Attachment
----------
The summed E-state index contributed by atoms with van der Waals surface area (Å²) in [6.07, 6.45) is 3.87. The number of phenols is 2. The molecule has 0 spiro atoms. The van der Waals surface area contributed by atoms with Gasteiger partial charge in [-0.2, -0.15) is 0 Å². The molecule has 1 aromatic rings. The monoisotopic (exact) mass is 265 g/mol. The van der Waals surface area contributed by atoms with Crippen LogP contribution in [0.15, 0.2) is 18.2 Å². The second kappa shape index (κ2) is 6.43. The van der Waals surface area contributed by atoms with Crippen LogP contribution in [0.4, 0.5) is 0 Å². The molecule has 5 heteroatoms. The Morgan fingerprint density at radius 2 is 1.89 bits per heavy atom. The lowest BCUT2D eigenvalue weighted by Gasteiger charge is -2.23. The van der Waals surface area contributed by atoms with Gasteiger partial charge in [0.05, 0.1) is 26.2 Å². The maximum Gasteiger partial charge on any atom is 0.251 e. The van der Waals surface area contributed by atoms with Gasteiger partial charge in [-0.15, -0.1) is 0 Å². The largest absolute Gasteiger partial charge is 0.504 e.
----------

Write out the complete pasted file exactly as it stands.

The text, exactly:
The summed E-state index contributed by atoms with van der Waals surface area (Å²) in [6.07, 6.45) is 3.87. The number of phenols is 2. The molecule has 0 spiro atoms. The van der Waals surface area contributed by atoms with Gasteiger partial charge in [-0.2, -0.15) is 0 Å². The molecule has 1 aromatic rings. The monoisotopic (exact) mass is 265 g/mol. The van der Waals surface area contributed by atoms with Crippen LogP contribution in [0.15, 0.2) is 18.2 Å². The second kappa shape index (κ2) is 6.43. The van der Waals surface area contributed by atoms with Crippen LogP contribution in [0.4, 0.5) is 0 Å². The molecule has 5 heteroatoms. The Morgan fingerprint density at radius 2 is 1.89 bits per heavy atom. The lowest BCUT2D eigenvalue weighted by Gasteiger charge is -2.23. The van der Waals surface area contributed by atoms with Gasteiger partial charge in [0.05, 0.1) is 26.2 Å². The maximum Gasteiger partial charge on any atom is 0.251 e. The van der Waals surface area contributed by atoms with Gasteiger partial charge in [-0.15, -0.1) is 0 Å². The largest absolute Gasteiger partial charge is 0.504 e.